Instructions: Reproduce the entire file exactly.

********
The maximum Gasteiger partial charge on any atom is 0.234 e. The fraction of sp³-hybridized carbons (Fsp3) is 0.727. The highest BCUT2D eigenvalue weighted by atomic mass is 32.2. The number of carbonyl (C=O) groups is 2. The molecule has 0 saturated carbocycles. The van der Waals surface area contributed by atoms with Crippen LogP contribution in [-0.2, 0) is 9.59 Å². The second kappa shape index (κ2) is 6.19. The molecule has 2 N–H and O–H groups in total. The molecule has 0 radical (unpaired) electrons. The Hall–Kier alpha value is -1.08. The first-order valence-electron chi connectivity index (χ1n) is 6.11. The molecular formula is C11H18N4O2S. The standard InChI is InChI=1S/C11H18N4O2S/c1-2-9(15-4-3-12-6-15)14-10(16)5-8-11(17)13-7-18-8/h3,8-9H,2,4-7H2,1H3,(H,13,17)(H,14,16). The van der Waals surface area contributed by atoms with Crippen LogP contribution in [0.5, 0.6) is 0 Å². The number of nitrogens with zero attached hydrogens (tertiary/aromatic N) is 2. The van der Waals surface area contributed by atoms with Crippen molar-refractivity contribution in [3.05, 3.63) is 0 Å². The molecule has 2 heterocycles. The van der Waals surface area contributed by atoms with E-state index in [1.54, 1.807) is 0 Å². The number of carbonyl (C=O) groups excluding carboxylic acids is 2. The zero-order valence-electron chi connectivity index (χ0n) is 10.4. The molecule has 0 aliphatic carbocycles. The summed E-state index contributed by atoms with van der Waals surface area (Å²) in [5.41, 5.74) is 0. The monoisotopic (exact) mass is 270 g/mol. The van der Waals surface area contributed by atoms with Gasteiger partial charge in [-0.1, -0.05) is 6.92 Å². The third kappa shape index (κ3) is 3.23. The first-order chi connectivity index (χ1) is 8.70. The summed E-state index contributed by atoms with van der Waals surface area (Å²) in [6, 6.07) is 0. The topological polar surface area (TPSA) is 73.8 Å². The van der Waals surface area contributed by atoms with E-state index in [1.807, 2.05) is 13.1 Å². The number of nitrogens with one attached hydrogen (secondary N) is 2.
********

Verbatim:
The maximum Gasteiger partial charge on any atom is 0.234 e. The fraction of sp³-hybridized carbons (Fsp3) is 0.727. The highest BCUT2D eigenvalue weighted by atomic mass is 32.2. The number of carbonyl (C=O) groups is 2. The molecule has 0 saturated carbocycles. The van der Waals surface area contributed by atoms with Crippen LogP contribution in [-0.2, 0) is 9.59 Å². The second kappa shape index (κ2) is 6.19. The molecule has 2 N–H and O–H groups in total. The molecule has 0 radical (unpaired) electrons. The Hall–Kier alpha value is -1.08. The first-order valence-electron chi connectivity index (χ1n) is 6.11. The molecular formula is C11H18N4O2S. The standard InChI is InChI=1S/C11H18N4O2S/c1-2-9(15-4-3-12-6-15)14-10(16)5-8-11(17)13-7-18-8/h3,8-9H,2,4-7H2,1H3,(H,13,17)(H,14,16). The van der Waals surface area contributed by atoms with Crippen LogP contribution in [0.5, 0.6) is 0 Å². The number of nitrogens with zero attached hydrogens (tertiary/aromatic N) is 2. The van der Waals surface area contributed by atoms with Crippen molar-refractivity contribution in [3.05, 3.63) is 0 Å². The molecule has 2 heterocycles. The van der Waals surface area contributed by atoms with E-state index in [1.54, 1.807) is 0 Å². The number of carbonyl (C=O) groups excluding carboxylic acids is 2. The zero-order valence-electron chi connectivity index (χ0n) is 10.4. The molecule has 0 aliphatic carbocycles. The summed E-state index contributed by atoms with van der Waals surface area (Å²) in [5.41, 5.74) is 0. The monoisotopic (exact) mass is 270 g/mol. The van der Waals surface area contributed by atoms with Gasteiger partial charge in [-0.1, -0.05) is 6.92 Å². The third kappa shape index (κ3) is 3.23. The first-order chi connectivity index (χ1) is 8.70. The summed E-state index contributed by atoms with van der Waals surface area (Å²) in [6, 6.07) is 0. The topological polar surface area (TPSA) is 73.8 Å². The van der Waals surface area contributed by atoms with E-state index in [1.807, 2.05) is 13.1 Å². The number of nitrogens with one attached hydrogen (secondary N) is 2.